Martin knew that he had not won over his enemies within the party, but Ignatieff’s memoir shows that Martin had more of a problem with his friends than he imagined. The men in black were not angry Chrétien supporters. Apps, an early conservative (but still Liberal) critic of Trudeau, had backed Martin against Chrétien in 1990 and stayed out of Canadian politics during the Chrétien ascendancy. Brock had worked for John Manley, and all three supported John Manley’s ill-fated leadership bid. John Geddes of Maclean’s later reported that Davey had left the Manley campaign when others refused to heed his advice to hit frontrunner Martin harder. The clumsy dismissal of Manley from the inner ranks of power by Martin’s team irritated Manley and his supporters and they became Martin critics on the right.
Whatever the polls said, the men in black believed that in the corporate world and on editorial boards the Liberals were in deep trouble, partly because of the Quebec sponsorship scandals that refused to go away and partly because American neo-conservatism and security fears were fraying the ties that bound the North American economy. When Liberal members unexpectedly rose in thunderous applause as Chrétien announced that Canada would not join the American war on Iraq, Manley, the minister responsible for Canadian-American border relations, clapped politely at first, then became visibly disturbed and finally sat down.
Ignatieff recognized why he would appeal to those who stood aside from the Chrétien-Martin wars and to others troubled by the deterioration in Canadian-American relations after Iraq. On the one hand, he possessed impressive credentials as a public intellectual, the author of a seminal historical work on the history of penitentiaries and a well-received biography of Oxford intellectual Isaiah Berlin. More recent publications such as Empire Lite: Nation Building in Bosnia, Kosovo and Afghanistan and The Lesser Evil: Political Ethics in an Age of Terror attracted attention and international recognition. On the other hand, Ignatieff’s arguments that the United States was an exceptional and necessary empire that was justified in its war against the murderous Saddam Hussein gave him credibility in George Bush’s Washington that other liberals and Liberals lacked. Ignatieff’s personal biography and beliefs created credentials for him on Bay Street and with conservative editors and intellectuals that all other contenders lacked. It certainly helped when Foreign Policy ranked him in 2005 as the 37th most influential public intellectual in the world.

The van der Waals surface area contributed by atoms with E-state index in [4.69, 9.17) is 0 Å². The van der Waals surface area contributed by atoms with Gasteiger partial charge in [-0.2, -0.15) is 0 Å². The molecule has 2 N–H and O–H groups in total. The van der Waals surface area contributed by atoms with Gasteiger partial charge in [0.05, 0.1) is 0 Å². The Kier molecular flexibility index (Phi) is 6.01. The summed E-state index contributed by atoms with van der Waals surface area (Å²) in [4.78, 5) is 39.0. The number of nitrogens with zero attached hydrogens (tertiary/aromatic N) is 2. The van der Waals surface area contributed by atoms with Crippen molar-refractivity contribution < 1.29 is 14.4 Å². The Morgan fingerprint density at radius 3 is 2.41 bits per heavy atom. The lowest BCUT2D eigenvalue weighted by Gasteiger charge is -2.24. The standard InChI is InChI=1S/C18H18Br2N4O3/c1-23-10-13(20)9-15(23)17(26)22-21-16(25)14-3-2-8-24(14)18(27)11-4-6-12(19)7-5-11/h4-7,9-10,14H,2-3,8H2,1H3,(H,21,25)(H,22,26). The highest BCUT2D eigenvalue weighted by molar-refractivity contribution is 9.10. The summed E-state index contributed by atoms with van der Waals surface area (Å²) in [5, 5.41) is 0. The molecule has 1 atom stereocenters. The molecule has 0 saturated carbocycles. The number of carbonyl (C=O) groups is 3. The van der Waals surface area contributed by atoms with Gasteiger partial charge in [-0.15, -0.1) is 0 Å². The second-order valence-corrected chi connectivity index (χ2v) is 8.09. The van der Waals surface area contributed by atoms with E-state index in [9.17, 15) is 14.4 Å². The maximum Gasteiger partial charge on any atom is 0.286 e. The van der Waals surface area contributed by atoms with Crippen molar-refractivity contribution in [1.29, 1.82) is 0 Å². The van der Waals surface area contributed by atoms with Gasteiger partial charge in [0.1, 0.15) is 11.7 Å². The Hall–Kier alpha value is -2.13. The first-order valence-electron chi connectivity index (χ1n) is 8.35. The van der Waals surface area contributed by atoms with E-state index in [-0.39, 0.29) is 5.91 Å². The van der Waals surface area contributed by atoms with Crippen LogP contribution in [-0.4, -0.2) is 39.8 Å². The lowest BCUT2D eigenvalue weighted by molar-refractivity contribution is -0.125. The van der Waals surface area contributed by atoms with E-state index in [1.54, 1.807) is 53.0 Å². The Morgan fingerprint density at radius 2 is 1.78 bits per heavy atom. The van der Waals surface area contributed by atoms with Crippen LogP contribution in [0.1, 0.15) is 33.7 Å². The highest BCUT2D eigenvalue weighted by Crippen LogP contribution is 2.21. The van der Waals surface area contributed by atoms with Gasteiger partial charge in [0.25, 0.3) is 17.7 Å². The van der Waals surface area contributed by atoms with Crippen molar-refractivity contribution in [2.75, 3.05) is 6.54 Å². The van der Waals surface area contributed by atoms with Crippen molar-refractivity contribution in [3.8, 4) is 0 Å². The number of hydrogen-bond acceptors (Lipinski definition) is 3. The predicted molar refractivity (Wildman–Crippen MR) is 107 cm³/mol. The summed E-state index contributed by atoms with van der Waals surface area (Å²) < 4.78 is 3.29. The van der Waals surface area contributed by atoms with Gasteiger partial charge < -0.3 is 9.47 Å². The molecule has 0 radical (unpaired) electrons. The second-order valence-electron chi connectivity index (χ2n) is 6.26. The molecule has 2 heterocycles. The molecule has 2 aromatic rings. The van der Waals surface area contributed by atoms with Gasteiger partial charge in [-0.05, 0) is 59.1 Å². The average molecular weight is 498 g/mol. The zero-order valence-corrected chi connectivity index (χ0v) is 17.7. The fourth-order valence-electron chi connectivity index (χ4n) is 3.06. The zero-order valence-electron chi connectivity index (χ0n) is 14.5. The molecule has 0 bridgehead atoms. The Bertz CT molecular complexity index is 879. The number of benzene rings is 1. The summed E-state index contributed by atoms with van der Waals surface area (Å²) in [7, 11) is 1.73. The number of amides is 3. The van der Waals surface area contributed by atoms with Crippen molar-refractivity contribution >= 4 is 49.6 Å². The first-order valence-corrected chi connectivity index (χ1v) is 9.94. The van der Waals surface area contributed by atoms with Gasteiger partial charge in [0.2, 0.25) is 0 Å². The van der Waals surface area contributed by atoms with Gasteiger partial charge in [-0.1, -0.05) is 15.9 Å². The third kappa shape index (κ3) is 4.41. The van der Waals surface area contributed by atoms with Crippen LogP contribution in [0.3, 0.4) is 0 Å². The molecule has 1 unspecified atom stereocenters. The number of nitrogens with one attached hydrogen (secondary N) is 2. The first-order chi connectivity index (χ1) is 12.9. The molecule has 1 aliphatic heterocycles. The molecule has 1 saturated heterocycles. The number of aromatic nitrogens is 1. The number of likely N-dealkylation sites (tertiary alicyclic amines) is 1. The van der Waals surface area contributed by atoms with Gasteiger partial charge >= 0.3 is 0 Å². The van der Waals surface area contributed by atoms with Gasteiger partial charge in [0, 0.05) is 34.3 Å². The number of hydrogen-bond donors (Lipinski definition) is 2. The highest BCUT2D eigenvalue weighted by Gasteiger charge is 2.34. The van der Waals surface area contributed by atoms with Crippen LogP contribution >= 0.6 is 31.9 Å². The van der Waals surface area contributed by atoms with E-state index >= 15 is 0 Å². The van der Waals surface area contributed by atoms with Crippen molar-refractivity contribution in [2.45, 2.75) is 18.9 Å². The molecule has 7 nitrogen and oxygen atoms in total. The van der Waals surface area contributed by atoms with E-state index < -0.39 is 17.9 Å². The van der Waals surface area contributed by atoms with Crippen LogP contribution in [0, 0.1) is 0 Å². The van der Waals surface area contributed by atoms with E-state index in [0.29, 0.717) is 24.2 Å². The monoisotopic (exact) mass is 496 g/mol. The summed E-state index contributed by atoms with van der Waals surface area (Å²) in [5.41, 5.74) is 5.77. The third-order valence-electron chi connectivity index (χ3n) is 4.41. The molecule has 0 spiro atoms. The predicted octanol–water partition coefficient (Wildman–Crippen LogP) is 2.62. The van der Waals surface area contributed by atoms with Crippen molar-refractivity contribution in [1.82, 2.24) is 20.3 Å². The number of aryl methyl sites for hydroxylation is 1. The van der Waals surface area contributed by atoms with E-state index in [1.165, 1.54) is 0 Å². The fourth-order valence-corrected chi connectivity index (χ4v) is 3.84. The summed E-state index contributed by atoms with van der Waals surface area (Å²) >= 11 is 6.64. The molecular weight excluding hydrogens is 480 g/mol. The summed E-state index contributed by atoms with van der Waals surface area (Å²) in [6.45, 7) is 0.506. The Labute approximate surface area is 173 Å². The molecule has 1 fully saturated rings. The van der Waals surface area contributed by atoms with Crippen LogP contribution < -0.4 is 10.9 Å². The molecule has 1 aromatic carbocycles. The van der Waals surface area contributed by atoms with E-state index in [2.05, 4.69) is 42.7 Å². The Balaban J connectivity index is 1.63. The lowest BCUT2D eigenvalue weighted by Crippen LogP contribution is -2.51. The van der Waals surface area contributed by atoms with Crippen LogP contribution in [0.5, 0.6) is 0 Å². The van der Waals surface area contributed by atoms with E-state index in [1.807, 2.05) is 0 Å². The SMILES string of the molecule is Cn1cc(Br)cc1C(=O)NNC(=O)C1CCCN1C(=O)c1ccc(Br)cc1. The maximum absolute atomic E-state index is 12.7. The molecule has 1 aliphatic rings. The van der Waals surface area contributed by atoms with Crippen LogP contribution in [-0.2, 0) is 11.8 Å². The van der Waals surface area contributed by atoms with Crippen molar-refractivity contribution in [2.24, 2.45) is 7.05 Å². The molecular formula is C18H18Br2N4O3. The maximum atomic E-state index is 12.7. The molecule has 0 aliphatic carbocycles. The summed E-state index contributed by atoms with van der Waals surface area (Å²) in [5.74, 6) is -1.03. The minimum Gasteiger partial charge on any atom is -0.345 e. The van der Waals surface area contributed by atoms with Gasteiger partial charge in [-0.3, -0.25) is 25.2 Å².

Ignatieff knew that Canadians have a habit of preferring leaders whose hands have few stains from toil in the domestic political trenches. Mackenzie King, probably the Canadian who most influenced American public life through his relationship with the Rockefellers and the Carnegies, spent most of World War One in the United States and his absence from Canadian wartime quarrels helped him to win the Liberal leadership shortly after the conflict ended. Lester Pearson spent most of his adult life as a soldier and diplomat outside of Canada until he returned to become Canada’s foreign minister and, in the view of King and Pearson himself, the obvious successor to Louis St. Laurent. Laurier’s finance minister W.S. Fielding and Paul Martin Sr., who had spent decades in the murky and muddy world of constituency politics, did not stand a chance against the glamorous cosmopolitans who defeated them.